Without the presence of a quorum, administrative boards have no power to take binding votes or make official decisions: Few procedural rules are more elementary. It is inexcusable that professional licensing boards overseen by the Massachusetts Department of Public Health have been flouting this basic rule for years. If the state’s boards of registration can’t comply with so straightforward a requirement, how can they be trusted to pass judgment on whether health care professionals are living up to far more stringent expectations?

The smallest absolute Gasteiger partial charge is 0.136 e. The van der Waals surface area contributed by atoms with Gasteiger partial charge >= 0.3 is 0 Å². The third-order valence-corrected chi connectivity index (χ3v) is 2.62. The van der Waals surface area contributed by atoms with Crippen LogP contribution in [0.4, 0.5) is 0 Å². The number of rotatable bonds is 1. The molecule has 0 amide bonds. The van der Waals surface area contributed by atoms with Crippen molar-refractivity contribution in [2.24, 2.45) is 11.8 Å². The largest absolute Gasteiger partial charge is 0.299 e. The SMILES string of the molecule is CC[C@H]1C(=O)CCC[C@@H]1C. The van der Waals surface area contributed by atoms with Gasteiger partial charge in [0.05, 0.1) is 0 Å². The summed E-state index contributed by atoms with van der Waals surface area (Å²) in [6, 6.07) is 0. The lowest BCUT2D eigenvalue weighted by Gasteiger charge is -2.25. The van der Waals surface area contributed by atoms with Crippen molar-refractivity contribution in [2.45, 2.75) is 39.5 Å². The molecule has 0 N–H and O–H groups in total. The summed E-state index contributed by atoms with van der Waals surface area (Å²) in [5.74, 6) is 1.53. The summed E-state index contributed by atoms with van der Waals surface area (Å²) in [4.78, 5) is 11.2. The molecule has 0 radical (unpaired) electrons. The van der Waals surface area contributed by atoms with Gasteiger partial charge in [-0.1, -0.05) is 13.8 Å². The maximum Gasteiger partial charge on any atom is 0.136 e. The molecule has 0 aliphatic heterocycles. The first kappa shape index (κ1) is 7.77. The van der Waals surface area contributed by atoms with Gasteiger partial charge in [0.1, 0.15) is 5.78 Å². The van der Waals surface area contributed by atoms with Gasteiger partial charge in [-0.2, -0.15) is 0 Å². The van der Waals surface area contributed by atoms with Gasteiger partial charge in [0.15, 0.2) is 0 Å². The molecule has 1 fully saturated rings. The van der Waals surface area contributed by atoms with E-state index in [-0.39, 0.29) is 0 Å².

As the Globe’s Todd Wallack reported recently, seven of the licensing boards supervised by the Department of Public Health have convened more than a dozen times in total during recent years despite lacking the legal quorum necessary to do business. Under Massachusetts law, a quorum consists of a majority of the total number of positions on the board. Thus, the 10-member Board of Registration in Pharmacy requires at least six members to be present for the board to act. Yet the pharmacy board has held meetings and taken binding votes with as few as four members on hand.